Devising a way to “repeal and replace” the Affordable Care Act (ACA) will be the top healthcare priority for President Trump and the Republican-controlled Congress next year. Every health sector, including the health insurance industry, is scrambling to understand the implications and impact.

To prepare, insurers must monitor, track and analyze all ACA-related policy proposals from President-elect Trump’s transition team and the Congress. Insurers should proactively evaluate and consider responding aggressively with alternative policy proposals as necessary. Perhaps most important, insurers should consider establishing relationships with members of Congress and incoming Administration officials at the Department of Health and Human Services (HHS) and the White House, with immediate focus on transition health team members who often move into influential Administration roles.

Key questions and preliminary considerations for the health insurance industry include these:

Can the ACA be fully or partially repealed?

To fully or partially repeal the ACA, both the House of Representatives and the Senate must approve legislation. However, the minority party could block such legislation in the Senate through filibuster, which requires 60 votes to overcome. Republicans are expected to have only 52 Senators next year, so congressional leaders have signaled that they may opt to use the budget reconciliation process to undo the ACA’s critical budgetary provisions. Reconciliation is an expedited process that allows the Senate to consider certain tax, spending and debt legislation with limited amendments. Filibusters are not allowed, and passing a reconciliation bill requires only 51 votes.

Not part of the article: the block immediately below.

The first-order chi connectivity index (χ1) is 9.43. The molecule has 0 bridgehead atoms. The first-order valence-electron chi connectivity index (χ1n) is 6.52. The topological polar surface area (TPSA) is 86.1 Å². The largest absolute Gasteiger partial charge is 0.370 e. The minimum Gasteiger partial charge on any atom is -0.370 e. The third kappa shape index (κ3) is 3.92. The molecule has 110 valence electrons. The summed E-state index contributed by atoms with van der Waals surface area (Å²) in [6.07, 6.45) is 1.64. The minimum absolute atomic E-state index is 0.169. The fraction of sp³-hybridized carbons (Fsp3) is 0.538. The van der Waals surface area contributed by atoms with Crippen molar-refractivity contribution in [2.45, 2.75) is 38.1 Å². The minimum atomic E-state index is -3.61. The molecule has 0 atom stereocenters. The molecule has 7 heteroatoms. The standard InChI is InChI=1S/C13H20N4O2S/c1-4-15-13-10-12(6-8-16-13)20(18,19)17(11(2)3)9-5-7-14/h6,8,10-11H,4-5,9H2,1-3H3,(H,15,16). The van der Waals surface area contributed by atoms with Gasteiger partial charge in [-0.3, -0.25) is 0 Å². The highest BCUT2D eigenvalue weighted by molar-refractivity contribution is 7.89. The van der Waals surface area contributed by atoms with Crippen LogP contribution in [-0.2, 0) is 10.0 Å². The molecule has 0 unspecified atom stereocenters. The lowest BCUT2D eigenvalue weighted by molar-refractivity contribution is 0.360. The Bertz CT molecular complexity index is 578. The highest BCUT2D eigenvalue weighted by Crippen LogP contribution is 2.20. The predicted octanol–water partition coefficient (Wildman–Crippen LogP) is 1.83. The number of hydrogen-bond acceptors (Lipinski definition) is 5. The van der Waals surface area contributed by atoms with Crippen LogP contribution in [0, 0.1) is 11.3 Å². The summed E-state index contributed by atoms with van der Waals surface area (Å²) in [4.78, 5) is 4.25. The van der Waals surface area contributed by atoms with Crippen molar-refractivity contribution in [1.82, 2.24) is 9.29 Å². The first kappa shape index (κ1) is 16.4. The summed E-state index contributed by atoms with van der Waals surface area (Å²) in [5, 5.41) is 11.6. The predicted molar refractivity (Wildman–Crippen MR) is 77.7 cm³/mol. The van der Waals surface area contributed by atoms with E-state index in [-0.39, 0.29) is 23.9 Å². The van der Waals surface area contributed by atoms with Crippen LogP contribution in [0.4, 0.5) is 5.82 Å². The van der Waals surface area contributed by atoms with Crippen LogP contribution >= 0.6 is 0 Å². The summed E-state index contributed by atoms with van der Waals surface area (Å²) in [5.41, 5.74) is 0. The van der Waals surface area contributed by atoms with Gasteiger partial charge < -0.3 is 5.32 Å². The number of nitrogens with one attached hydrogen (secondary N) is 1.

What specific ACA provisions could the Congress eliminate?

Last year, Congress passed such a reconciliation bill (which President Obama vetoed), HR 3762 “To provide for reconciliation pursuant to section 2002 of the concurrent resolution on the budget for fiscal year 2016,” targeting most (if not all) of the budgetary provisions under the ACA.

This bill eliminated the premium subsidies to help certain individuals afford health plans through the ACA-created Marketplaces. These subsidies are provided to approximately 85 percent of enrollees in Marketplace plans. The bill rescinded the Medicaid expansion programs and the individual and employer mandates. Most of the taxes used to fund the ACA, including the medical device and branded drug tax, were dropped as well. The following provisions from HR 3672 should be of particular interest to health insurers:

  • Sec. 104: HHS may not collect fees or make payments under the transitional reinsurance program.
  • Sec. 209: The excise tax on high-cost employer-sponsored health coverage (popularly known as the “Cadillac tax”) does not apply after 2017.
  • Sec. 215: The annual fee on health insurers is eliminated.
  • Sec. 221: A health insurer is allowed a tax deduction for the full amount of an employee's compensation.

What would be the timing for full or partial repeal of the ACA?

Getting to budget reconciliation legislation will not happen overnight. Congress must approve a budget resolution before consideration of a reconciliation bill may even begin. However, a newly inaugurated President Trump need not wait for the Congress to act — he could issue executive orders and propose regulations designed to repeal or significantly change certain sections of the law in the early days of his Administration. That said, the president-elect has begun already to soften his campaign statements, calling only for a full repeal of the ACA on his first day in office. In a recent 60 Minutes interview, Trump stated that there will not be “a two-day period” or “a two-year period where there’s nothing. It will be repealed and replaced.”

Given the extraordinary and negative impact on the 20 million Americans currently covered by the ACA, as well as insurers, hospitals, providers and industry, attempting only to repeal and not replace the ACA would be politically dangerous. The Administration and Republicans in Congress will seek to develop a more attractive package that would include both “repeal and replace” policies.

What might replace the ACA?